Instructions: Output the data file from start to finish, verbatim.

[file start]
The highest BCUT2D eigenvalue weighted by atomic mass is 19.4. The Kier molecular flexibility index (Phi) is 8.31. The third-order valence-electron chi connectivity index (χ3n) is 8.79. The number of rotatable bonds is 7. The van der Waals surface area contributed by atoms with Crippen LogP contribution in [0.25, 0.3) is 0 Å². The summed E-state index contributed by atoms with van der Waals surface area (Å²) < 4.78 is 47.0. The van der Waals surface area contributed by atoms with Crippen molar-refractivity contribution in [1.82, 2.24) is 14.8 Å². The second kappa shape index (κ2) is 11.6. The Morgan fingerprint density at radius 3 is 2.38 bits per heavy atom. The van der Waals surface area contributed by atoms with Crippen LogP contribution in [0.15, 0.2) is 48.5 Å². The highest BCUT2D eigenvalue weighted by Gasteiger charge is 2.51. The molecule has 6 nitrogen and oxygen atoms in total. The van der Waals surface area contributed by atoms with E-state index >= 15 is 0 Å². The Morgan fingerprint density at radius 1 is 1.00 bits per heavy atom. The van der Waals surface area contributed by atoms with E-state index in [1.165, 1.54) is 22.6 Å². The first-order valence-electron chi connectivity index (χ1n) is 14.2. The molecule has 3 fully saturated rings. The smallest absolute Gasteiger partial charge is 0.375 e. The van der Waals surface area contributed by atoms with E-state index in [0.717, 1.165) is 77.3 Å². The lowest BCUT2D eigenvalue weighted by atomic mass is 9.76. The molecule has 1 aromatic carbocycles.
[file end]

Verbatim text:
The highest BCUT2D eigenvalue weighted by atomic mass is 19.4. The Kier molecular flexibility index (Phi) is 8.31. The third-order valence-electron chi connectivity index (χ3n) is 8.79. The number of rotatable bonds is 7. The van der Waals surface area contributed by atoms with Crippen LogP contribution in [0.25, 0.3) is 0 Å². The summed E-state index contributed by atoms with van der Waals surface area (Å²) < 4.78 is 47.0. The van der Waals surface area contributed by atoms with Crippen molar-refractivity contribution in [1.82, 2.24) is 14.8 Å². The second kappa shape index (κ2) is 11.6. The Morgan fingerprint density at radius 3 is 2.38 bits per heavy atom. The van der Waals surface area contributed by atoms with Crippen LogP contribution in [0.15, 0.2) is 48.5 Å². The highest BCUT2D eigenvalue weighted by Gasteiger charge is 2.51. The molecule has 6 nitrogen and oxygen atoms in total. The van der Waals surface area contributed by atoms with E-state index >= 15 is 0 Å². The Morgan fingerprint density at radius 1 is 1.00 bits per heavy atom. The van der Waals surface area contributed by atoms with E-state index in [1.165, 1.54) is 22.6 Å². The first-order valence-electron chi connectivity index (χ1n) is 14.2. The molecule has 3 fully saturated rings. The smallest absolute Gasteiger partial charge is 0.375 e. The van der Waals surface area contributed by atoms with E-state index in [0.717, 1.165) is 77.3 Å². The lowest BCUT2D eigenvalue weighted by atomic mass is 9.76. The molecule has 1 aromatic carbocycles.